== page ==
In this work we present a novel computational method based on the RC approach to detect CNV regions starting from whole-exome sequencing data. We studied the statistical properties and systematic biases of RC targeted sequencing data and introduced a novel normalization procedure to mitigate the effects of these biases. We also demonstrated the capability of such normalized WES data to predict the exact number of DNA copies for CNV regions.

Furthermore, we developed a novel heterogeneous hidden markov model based algorithm (HSLM), which exploits the sparseness of coding regions throughout the genome to detect both small isolated events and large alterations. Testing HSLM on synthetic data showed that it was able to detect, with a comparable accuracy, large genomic regions covered by many exons as well as small genomic regions covered by few exons. Moreover, synthetic simulations were also exploited to compare the performance of HSLM to the CBS algorithm. Our results show that HSLM outperforms CBS in both sensitivity and specificity, thus improving our ability to identify small and highly isolated CNV regions covered by few exons. Also, we extended a method previously developed for array-CGH analysis to classify genomic regions obtained from HSLM segmentation into discrete copy number states. Finally, we packaged all these algorithms into a novel software tool named EXCAVATOR.

To demonstrate the usefulness and versatility of our tool in analyzing different experimental designs, we applied our computational pipeline to three WES datasets generated using different exome capture and sequencing technologies and we compared its performance with three recently published methods for CNV calling from WES data (ExomeCNV, CoNIFER and XHMM).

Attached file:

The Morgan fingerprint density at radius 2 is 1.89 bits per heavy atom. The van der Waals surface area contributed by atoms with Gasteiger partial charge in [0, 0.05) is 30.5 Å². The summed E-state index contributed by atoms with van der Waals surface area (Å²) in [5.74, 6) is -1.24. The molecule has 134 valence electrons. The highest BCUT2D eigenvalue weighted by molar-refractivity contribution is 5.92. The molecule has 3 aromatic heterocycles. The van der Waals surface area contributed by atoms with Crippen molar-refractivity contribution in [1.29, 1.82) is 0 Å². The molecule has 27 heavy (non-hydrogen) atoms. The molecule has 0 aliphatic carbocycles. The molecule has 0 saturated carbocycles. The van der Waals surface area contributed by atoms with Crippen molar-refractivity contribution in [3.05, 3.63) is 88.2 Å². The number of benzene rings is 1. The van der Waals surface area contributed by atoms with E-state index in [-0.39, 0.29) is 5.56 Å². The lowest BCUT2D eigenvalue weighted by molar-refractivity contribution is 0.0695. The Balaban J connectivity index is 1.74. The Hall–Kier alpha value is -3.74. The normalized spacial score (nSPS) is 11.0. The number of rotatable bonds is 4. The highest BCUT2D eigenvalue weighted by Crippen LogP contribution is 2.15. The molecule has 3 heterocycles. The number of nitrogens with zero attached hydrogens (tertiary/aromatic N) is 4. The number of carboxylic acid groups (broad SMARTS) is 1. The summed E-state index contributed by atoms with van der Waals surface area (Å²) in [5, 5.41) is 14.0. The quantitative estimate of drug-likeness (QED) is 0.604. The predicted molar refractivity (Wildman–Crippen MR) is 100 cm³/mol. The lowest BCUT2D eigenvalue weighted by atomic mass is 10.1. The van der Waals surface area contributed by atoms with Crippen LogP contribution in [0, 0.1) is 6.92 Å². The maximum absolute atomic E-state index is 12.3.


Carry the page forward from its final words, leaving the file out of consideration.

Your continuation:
To show the potential of EXCAVATOR in population genetics studies, we analyzed 20 healthy individuals sequenced by the 1000 Genomes Project Consortium and previously genotyped with microarray technologies. Our method detected both rare and common variants and the comparison with known CNVs from microarray studies show that EXCAVATOR outperforms the other three pipelines in both precision and recall.

We tested our tool to see if it applicable to cancer genomics studies by using it to identify genomic alterations in six metastatic melanoma cell lines. The results were compared with those obtained by SNP array analysis. We found considerable concordance between WES and SNP array results, which show that WES data have much greater sensitivity and a wider dynamic range than SNP array data for detecting deletions and amplifications. A comparison with a tool developed and calibrated for cancer data analysis (ExomeCNV), demonstrated that EXCAVATOR had better performance for both sensitivity and specificity.